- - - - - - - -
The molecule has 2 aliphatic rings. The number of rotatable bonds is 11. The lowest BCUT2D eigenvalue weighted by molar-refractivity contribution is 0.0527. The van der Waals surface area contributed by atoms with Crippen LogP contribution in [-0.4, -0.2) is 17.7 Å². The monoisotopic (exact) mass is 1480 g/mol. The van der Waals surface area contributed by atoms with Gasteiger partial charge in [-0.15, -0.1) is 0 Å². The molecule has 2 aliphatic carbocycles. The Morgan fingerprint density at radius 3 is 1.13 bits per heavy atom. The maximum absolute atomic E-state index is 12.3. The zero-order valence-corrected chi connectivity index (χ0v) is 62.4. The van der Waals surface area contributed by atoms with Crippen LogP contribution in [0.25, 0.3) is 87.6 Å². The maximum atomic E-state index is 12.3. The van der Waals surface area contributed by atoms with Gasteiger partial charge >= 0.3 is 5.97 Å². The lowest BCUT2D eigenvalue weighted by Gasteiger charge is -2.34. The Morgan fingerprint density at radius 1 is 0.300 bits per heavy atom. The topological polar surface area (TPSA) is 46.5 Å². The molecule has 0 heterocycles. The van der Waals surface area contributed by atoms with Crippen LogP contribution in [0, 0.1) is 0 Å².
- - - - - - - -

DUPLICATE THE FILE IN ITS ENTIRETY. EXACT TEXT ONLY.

The molecule has 2 aliphatic rings. The number of rotatable bonds is 11. The lowest BCUT2D eigenvalue weighted by molar-refractivity contribution is 0.0527. The van der Waals surface area contributed by atoms with Crippen LogP contribution in [-0.4, -0.2) is 17.7 Å². The monoisotopic (exact) mass is 1480 g/mol. The van der Waals surface area contributed by atoms with Gasteiger partial charge in [-0.15, -0.1) is 0 Å². The molecule has 2 aliphatic carbocycles. The Morgan fingerprint density at radius 3 is 1.13 bits per heavy atom. The maximum absolute atomic E-state index is 12.3. The zero-order valence-corrected chi connectivity index (χ0v) is 62.4. The van der Waals surface area contributed by atoms with Crippen LogP contribution in [0.25, 0.3) is 87.6 Å². The maximum atomic E-state index is 12.3. The van der Waals surface area contributed by atoms with Gasteiger partial charge >= 0.3 is 5.97 Å². The lowest BCUT2D eigenvalue weighted by Gasteiger charge is -2.34. The Morgan fingerprint density at radius 1 is 0.300 bits per heavy atom. The topological polar surface area (TPSA) is 46.5 Å². The molecule has 0 heterocycles. The van der Waals surface area contributed by atoms with Crippen LogP contribution in [0, 0.1) is 0 Å².